Which brings us, in a roundabout way, back to this morning’s tea. It had come up before, and part of our delight was its familiarity. We remember that it tasted good, and, indeed, it still does. Steeped for about five minutes, green passionfruit makes for a tania-rich tea that is kept from turning bitter by the passionfruit. In fact, the two balance each other out nicely, so that while the passionfruit isn’t as overt as, say, the cranberries in the White Cranberry offering of some days ago, neither is it dominated by the green tea. They harmonise like a plagal cadence or a major triad or something. The website wants us to believe this makes for a lovely iced tea, and while it probably does, we’re not sure why anyone would bother when its such a lovely cold-weather drink brewed hot.

It’s becoming remarkably clear as we write how much enmeshed we are with certain habits. Not breaking news exactly, we’re Anglican after all, and no one has us beat on tradition. As the old saw goes, once is an event, twice is a habit, three times is a tradition. In that vein, here’s an old but well-worn poem, where if the speaker doesn’t quite agree with us, his animal absolutely would.

Stopping By the Woods on a Snowy Evening
Robert Frost

Whose woods these are I think I know.
His house is in the village though;
He will not see me stopping here
To watch his woods fill up with snow.

My little horse must think it queer
To stop without a farmhouse near
Between the woods and frozen lake
The darkest evening of the year.

He gives his harness bells a shake
To ask if there is some mistake.
The only other sound’s the sweep
Of easy wind and downy flake.

The woods are lovely, dark and deep,
But I have promises to keep,
And miles to go before I sleep,
And miles to go before I sleep.

Good tea, good music, and good poetry. Does it get better than this? We don’t think so, but we send commiserations to the horse for disrupting its routine. Somewhere,  there’s a congregation waiting to welcome it onto the sides persons team or the refreshments committee, or something. Anyone who knows of one is encouraged to be in touch.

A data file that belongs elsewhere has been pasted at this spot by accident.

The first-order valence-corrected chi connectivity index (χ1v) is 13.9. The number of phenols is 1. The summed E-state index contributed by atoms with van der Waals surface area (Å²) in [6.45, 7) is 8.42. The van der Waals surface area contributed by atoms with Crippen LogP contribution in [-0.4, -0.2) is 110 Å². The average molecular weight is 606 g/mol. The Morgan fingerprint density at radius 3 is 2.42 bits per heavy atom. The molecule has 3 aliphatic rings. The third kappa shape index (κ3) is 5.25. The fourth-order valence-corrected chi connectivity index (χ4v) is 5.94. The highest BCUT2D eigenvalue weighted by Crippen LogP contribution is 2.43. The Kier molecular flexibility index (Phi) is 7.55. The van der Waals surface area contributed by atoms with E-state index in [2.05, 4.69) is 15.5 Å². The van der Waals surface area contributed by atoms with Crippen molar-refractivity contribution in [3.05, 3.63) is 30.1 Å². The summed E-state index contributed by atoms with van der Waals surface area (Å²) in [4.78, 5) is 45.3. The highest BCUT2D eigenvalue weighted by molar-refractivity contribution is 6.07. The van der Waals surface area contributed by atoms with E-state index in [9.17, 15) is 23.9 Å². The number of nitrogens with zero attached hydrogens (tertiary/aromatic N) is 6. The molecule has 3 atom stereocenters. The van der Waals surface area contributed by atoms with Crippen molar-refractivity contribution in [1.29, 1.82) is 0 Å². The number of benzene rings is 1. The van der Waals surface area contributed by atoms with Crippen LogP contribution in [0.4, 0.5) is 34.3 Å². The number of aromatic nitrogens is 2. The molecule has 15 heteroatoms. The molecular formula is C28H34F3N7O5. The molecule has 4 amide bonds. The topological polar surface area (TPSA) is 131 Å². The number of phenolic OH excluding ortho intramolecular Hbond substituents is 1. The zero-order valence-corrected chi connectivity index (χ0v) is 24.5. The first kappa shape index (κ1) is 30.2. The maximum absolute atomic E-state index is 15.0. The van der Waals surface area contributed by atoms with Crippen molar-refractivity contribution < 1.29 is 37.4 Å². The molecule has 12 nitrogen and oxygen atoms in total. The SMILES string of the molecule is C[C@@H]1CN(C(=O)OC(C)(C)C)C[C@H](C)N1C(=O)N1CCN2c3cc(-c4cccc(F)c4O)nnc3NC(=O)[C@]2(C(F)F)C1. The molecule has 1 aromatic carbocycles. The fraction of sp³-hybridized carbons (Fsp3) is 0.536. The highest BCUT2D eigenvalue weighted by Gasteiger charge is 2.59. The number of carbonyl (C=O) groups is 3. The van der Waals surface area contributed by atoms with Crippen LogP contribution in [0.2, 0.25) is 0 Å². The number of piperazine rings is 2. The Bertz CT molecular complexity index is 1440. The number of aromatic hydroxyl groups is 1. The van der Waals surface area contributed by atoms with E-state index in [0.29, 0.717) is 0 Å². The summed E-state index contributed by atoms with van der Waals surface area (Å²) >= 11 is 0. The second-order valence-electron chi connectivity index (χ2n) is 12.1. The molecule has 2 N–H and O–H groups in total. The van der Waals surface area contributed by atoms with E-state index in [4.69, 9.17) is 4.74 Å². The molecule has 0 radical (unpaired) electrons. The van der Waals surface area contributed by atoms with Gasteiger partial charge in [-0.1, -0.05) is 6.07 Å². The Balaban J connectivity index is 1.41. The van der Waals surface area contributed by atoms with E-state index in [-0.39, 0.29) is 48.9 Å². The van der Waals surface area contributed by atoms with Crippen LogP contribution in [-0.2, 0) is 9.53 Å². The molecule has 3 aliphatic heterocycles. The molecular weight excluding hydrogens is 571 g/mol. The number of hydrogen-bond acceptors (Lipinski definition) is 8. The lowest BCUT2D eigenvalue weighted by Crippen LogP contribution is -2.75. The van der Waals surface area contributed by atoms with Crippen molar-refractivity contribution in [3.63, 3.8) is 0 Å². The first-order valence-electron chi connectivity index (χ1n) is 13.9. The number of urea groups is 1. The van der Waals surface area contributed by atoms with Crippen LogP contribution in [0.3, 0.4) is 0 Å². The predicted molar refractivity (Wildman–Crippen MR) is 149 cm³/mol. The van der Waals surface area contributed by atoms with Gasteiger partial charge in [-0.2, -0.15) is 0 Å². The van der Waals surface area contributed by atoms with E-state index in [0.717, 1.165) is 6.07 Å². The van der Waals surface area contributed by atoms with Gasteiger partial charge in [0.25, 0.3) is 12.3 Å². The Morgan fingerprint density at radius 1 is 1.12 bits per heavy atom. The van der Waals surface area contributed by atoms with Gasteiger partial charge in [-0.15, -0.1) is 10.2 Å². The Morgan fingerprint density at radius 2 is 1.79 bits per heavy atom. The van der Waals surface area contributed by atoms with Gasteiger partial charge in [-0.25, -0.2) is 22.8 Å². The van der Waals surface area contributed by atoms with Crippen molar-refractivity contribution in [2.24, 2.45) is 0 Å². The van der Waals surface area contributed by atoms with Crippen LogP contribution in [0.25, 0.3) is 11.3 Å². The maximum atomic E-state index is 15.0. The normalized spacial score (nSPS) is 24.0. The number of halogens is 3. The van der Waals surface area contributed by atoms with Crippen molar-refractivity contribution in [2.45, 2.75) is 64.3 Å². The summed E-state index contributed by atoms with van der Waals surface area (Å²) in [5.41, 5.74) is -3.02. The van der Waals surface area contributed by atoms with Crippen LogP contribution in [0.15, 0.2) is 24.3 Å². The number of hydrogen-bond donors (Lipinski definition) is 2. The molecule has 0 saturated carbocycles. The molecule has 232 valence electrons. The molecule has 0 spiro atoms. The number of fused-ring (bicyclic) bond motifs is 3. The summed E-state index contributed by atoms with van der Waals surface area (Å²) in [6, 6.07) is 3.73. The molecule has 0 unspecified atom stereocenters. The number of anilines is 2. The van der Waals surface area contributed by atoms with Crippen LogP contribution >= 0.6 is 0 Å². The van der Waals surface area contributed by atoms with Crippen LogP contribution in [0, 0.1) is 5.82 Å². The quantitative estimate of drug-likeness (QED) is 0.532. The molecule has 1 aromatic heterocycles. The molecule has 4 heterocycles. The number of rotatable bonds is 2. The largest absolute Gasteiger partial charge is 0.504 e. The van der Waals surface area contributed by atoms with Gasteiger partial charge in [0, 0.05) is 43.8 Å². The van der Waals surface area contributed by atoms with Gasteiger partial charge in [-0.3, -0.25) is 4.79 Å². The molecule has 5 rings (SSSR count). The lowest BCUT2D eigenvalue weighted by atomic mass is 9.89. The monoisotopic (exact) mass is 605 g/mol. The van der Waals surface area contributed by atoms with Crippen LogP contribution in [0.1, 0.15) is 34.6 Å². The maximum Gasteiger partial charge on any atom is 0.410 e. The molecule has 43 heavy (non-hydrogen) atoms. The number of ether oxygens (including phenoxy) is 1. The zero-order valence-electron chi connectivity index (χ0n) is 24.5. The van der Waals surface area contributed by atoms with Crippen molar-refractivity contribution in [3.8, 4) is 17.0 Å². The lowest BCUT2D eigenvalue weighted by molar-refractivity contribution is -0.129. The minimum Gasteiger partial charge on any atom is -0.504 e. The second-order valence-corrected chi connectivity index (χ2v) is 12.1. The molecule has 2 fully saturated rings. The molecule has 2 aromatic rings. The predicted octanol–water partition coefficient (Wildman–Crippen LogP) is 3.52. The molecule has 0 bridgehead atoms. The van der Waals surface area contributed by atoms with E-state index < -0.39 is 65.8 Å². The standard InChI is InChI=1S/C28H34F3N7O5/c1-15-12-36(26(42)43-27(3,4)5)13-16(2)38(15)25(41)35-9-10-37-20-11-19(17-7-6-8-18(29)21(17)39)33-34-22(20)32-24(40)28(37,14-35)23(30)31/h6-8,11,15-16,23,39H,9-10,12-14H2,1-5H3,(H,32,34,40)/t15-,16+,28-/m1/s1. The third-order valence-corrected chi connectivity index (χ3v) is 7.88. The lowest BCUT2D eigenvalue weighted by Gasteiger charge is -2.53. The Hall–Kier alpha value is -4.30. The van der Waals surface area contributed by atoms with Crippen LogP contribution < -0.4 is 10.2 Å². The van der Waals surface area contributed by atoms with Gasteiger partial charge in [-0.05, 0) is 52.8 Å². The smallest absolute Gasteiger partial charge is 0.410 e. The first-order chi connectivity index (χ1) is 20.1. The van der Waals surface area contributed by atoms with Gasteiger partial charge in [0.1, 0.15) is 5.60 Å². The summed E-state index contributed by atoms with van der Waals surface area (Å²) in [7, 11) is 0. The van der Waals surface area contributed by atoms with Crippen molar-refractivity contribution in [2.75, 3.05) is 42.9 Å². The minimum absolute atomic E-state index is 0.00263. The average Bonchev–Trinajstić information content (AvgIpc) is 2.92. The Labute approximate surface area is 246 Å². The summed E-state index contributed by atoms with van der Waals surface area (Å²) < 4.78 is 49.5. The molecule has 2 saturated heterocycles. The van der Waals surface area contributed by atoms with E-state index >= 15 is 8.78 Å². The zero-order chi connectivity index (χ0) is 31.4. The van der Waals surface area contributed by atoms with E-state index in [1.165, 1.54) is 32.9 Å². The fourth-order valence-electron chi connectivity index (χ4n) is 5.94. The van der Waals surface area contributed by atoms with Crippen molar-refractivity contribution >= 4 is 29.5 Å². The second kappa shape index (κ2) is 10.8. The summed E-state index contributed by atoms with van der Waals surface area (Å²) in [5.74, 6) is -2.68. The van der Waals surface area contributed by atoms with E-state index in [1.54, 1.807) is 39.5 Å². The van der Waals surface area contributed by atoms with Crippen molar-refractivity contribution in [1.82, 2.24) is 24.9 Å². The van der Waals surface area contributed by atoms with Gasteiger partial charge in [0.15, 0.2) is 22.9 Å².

Answer to Armageddon

Not to be repetitive, but today’s tea is another herbal tisane. We went and cross-referenced after yesterday, and of seventeen teas, six have been non-herbal, which strikes us as a curious balance, considering the in-store selection. And while we like herbal tea fine, we’re officially asking for advice. Because we’ve done what it says on the tin. We’ve let the tea sit for ten minutes. We’ve spooned it one per person and one for the pot into the infuser. We’ve all but stuck a thermometer in the water to check it’s exactly so many degrees before boiling and it never, ever steeps adequately. Not with a fox, not in a box, nor on a train, plane or automobile. So, what are we doing wrong, internet? What do we have to do to get herbal tea from this calendar at a strength above anaemic?

Twenty minutes into tea-drinking we got a cup that was nicely pink (there’s hibiscus and rose in the mix) and not overly sweet. In fact, of the herbals we’ve sampled this month, Tulsi Tranquility is definitely a favourite. We’d say its tranquility in a cup, but quite frankly that’s all tea, any tea, any time of day.

It’s something we’ve been trying to explain to the people behind this calendar for ages. Tea doesn’t need to keep up with trends, bustle and blether. The whole point is that everything stops for tea. The joy of this calendar is that every day we must take twenty minutes out to not only make a pot but mull it over and take time out from more pressing considerations. It’s not a showy Advent discipline, but it’s soothing, and that’s tea at its level best.